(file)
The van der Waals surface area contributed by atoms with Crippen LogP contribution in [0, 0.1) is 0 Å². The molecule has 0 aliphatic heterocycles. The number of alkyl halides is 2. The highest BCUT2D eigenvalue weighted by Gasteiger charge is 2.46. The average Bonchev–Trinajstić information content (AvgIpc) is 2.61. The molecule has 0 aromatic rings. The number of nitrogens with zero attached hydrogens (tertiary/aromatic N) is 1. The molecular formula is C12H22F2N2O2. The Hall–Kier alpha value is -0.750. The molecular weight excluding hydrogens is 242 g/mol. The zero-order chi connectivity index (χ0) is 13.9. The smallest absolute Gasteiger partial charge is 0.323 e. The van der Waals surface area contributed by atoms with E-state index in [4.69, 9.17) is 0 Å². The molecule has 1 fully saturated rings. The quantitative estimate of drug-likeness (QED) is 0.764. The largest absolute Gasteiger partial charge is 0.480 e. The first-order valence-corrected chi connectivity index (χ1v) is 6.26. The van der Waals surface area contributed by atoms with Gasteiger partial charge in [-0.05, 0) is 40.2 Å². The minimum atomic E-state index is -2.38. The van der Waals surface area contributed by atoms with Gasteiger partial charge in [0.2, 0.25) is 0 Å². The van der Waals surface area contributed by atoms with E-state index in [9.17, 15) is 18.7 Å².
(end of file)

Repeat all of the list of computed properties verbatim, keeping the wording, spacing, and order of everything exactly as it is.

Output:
The van der Waals surface area contributed by atoms with Crippen LogP contribution in [0, 0.1) is 0 Å². The molecule has 0 aliphatic heterocycles. The number of alkyl halides is 2. The highest BCUT2D eigenvalue weighted by Gasteiger charge is 2.46. The average Bonchev–Trinajstić information content (AvgIpc) is 2.61. The molecule has 0 aromatic rings. The number of nitrogens with zero attached hydrogens (tertiary/aromatic N) is 1. The molecular formula is C12H22F2N2O2. The Hall–Kier alpha value is -0.750. The molecular weight excluding hydrogens is 242 g/mol. The zero-order chi connectivity index (χ0) is 13.9. The smallest absolute Gasteiger partial charge is 0.323 e. The van der Waals surface area contributed by atoms with E-state index in [4.69, 9.17) is 0 Å². The molecule has 1 fully saturated rings. The quantitative estimate of drug-likeness (QED) is 0.764. The largest absolute Gasteiger partial charge is 0.480 e. The first-order valence-corrected chi connectivity index (χ1v) is 6.26. The van der Waals surface area contributed by atoms with Gasteiger partial charge in [-0.05, 0) is 40.2 Å². The minimum atomic E-state index is -2.38. The van der Waals surface area contributed by atoms with Gasteiger partial charge in [0.2, 0.25) is 0 Å². The van der Waals surface area contributed by atoms with E-state index in [9.17, 15) is 18.7 Å².